An undeniable passion for running has given Arcadia resident Jonathan Negretti the opportunity of a lifetime: competing in the World Marathon Challenge, where he will run seven marathons on seven continents in seven days.

Jonathan, who moved from Ahwatukee to Arcadia with his wife in 2014, said that traveling the globe in pursuit of his athletic ambitions is very exciting. It’s even more amazing to know that he’s only been running long distances for a few years.

“I really didn’t run any significant distance until 2016,” Negretti said. “In fact, I never ran in high school or college. I picked it up late, and before that, the longest I had run was the Pat Tillman Race (4.2 miles).”

While Jonathan never thought of himself as a runner, when he ran his first official half marathon in 2018 and posted a decent time, he was hooked. He hasn’t looked back since, pounding the pavement, particularly in preparation for the biggest race of his life.

The 2020 World Marathon Challenge is scheduled for February 6-12, when Jonathan will join dozens of other runners in 42.2 km (26.2 mi.) marathons set for Antarctica, Africa, Australia, Asia, Europe, South America and North America within 168 hours, or seven days. 

With the first marathon in Antarctica fast approaching, Jonathan is feeling good about his chances, although he’s never run an official full marathon before. “I figured why run one, when you can run seven in seven days on all seven continents,” Negretti said.

Jonathan is attempting this challenge to benefit Heather’s Mission, a nonprofit that helps those who have been affected by ulcerative colitis or Crohn’s Disease.

“Heather’s Mission has a teddy bear called Ollie the Ostomy Bear, and the charity sells these for $50 each,” Negretti said. “They give these to patients who have had a surgery like mine – I also have an ostomy. My goal is to raise money to donate 1,000 bears before I go. According to the race organizer, I will be the first person in history to attempt this marathon with an ostomy.”

He credits close friend Rick Steele with introducing him to the World Marathon Challenge.

“He is always leveling up, looking for the next big challenge. When he told me about this, my first reaction was ‘that’s not even possible.’ The second thought I had was ‘where do I sign up?’” Negretti said. “I imagine that there isn’t a large pool of people that are willing to put themselves through something like this.”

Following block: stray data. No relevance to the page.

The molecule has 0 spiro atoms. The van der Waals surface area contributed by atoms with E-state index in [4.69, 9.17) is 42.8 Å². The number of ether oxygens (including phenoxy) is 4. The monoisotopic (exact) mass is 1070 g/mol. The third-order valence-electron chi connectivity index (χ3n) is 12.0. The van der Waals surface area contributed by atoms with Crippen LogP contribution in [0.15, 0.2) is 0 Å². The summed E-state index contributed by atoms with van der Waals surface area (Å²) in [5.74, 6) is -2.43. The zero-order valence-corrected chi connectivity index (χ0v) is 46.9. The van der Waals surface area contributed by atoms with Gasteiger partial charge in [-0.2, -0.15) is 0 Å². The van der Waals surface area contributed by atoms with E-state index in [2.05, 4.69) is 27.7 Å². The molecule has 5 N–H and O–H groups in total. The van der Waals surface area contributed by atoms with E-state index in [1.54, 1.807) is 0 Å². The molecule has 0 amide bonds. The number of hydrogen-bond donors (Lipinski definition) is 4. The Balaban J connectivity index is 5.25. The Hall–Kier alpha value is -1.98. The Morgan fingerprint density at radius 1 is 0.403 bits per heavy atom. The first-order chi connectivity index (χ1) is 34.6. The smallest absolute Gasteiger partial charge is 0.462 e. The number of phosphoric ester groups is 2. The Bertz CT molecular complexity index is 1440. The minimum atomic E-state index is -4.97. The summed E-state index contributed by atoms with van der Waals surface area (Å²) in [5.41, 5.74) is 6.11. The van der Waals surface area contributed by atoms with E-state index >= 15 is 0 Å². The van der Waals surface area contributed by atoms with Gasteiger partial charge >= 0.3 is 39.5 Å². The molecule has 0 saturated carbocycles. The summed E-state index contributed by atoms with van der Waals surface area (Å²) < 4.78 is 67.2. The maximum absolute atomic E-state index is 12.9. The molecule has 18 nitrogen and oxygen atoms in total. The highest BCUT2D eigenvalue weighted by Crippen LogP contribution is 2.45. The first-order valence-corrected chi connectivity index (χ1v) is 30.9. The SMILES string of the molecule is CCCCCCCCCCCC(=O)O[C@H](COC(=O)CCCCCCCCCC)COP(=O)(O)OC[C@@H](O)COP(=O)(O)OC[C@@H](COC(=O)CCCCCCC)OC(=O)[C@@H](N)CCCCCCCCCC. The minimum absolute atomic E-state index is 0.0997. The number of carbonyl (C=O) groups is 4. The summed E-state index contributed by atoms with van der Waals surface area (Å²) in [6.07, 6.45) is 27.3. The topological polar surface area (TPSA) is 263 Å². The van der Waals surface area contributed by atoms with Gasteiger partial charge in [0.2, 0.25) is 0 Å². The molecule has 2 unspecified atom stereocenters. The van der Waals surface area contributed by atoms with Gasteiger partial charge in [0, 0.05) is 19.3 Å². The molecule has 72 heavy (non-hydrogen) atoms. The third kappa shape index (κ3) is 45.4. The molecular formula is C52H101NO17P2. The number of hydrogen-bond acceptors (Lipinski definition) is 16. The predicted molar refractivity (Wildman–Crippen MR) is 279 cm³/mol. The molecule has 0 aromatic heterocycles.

Jonathan has come a long way since his entry into the world of competitive running, starting with obstacle course races like Spartan and Tough Mudder. “Eventually, that turned into ultramarathons, like conquering the Grand Canyon rim-to-rim-to-rim run, which is over 50 miles,” Negretti said.

His recent experience with ultramarathons has taught him the power of patience and remaining mentally present.

 “I ran another in the Hollywood Hills and we looped that course a few times, so things started to look the same,” Negretti said. “When that happens, your mind can wander. When you let your mind wander, you can lose your running form and can let the course easily defeat you.”

While there will undoubtedly be challenges in this competition, Negretti is thrilled for whatever the race has in store. “I am probably most excited about the adversity that comes along with a challenge like this,” Negretti said. “It’s going to be hard both physically and mentally, but it’s what you do with that, that matters.”

The World Marathon Challenge is a big step toward Negretti’s ultimate goal of qualifying for the Boston Marathon. Although he says he’s not a fast runner, Negretti relies on his determination and drive to keep moving forward.

“I hired a running coach and he said that long distance running is like building a diesel engine,” Negretti said. “It takes time to get your body to the point that it can sustain long efforts at a manageable heart rate. I’m still working on building that diesel engine because I don’t have years and years of running experience.”

“I am told that this is the first time in history that the same airplane will touch down on all seven continents in a seven-day period,” Negretti said. “It’s rare in life that you can say you were part of the first people to do something. I’m looking forward to etching my name into the history books.”

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